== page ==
The alchemy of red mercury sulphide: The production of vermilion for medieval art

Miguel, C., J. V. Pinto, M. Clarke, and M. J. Melo, "The alchemy of red mercury sulphide: The production of vermilion for medieval art", Dyes and Pigments, vol. 102, pp. 210-217, 2014.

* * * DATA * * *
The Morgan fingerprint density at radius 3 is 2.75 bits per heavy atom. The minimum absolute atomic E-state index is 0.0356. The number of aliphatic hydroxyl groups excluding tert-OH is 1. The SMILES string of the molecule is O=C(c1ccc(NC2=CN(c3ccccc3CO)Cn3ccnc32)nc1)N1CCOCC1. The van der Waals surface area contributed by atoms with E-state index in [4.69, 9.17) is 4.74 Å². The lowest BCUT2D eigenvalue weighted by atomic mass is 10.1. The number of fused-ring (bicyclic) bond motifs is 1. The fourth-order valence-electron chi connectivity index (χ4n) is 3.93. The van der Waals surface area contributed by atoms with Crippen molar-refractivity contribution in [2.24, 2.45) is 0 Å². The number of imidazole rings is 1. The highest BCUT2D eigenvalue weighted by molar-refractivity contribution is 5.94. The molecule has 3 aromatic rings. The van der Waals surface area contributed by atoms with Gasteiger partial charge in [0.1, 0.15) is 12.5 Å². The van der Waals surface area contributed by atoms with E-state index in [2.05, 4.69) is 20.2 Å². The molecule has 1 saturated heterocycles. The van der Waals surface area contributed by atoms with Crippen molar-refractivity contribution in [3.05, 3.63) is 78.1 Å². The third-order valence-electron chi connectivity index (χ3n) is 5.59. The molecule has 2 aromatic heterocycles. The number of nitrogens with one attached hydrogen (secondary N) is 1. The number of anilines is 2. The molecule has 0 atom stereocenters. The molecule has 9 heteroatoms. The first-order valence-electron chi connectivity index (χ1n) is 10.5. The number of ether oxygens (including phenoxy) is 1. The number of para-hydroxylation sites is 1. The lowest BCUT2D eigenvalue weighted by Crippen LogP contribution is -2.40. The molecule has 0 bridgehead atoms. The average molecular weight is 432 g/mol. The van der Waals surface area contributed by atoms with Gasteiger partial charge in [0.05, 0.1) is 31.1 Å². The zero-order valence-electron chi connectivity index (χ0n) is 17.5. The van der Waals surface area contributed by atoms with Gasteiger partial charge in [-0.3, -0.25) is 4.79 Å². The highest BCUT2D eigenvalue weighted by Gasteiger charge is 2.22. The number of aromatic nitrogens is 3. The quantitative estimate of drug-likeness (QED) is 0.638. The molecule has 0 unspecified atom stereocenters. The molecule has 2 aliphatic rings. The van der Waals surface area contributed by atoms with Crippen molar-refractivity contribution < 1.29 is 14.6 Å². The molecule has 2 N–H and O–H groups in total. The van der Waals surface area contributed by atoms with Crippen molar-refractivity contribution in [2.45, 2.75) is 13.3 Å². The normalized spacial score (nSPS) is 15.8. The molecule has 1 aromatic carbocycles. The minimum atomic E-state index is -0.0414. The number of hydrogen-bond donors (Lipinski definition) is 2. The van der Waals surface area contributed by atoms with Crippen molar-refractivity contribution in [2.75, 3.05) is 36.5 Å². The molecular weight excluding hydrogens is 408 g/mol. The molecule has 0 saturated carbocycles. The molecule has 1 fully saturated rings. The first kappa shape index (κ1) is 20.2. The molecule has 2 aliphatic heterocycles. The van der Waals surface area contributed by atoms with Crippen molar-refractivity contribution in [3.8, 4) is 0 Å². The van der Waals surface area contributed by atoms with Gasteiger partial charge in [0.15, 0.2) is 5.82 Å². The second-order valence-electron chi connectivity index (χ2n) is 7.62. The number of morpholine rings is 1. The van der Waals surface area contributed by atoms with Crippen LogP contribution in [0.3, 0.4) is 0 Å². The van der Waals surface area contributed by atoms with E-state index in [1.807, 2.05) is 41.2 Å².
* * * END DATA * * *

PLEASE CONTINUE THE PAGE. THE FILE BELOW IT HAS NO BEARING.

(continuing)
Vermilion red, mercury sulphide (α-HgS), was one of the most important reds in art and its use as a pigment dates back to Antiquity. In medieval Europe, it could be mined as cinnabar, or produced as vermilion by heating mercury with sulphur. This work aims to study the production of synthetic vermilion as a medieval pigment and to confirm which was the source (mineral or artificial) of the reds used in Portuguese medieval illuminations. The production of synthetic vermilion was based on the process described in the Judaeo-Portuguese medieval treatise “The book on how to make colours”, using materials and technologies as close as possible to the medieval ones. The reaction mechanism was studied by following the heating process by X-ray diffraction, and it was possible to conclude that the transformation from black cubic β-HgS into red hexagonal α-HgS is a solid-state phase transition, occurring at 235 °C. This result is contrary to what published in technical art literature, in which this process is described as a sublimation. Moreover, Scanning Electron Microscopy evidenced a sinterization effect on the artificial vermilion, not found in medieval original samples nor in paints prepared with mineral cinnabar from Almadén (Spain). Red mercury sulphide, natural and synthetic, was then prepared as a parchment-glue paint and compared to proteinaceous red paints from 12th–13th century miniatures produced in important medieval monasteries, previously fully characterized by a multi-analytical approach (μ-Energy dispersive X-ray fluorescence, μ-Fourier Transform Infrared Spectroscopy, Raman microscopy). A comparative Electron probe microanalysis of the red paints point to a mineral provenance for medieval vermilion found in Portuguese illuminations.



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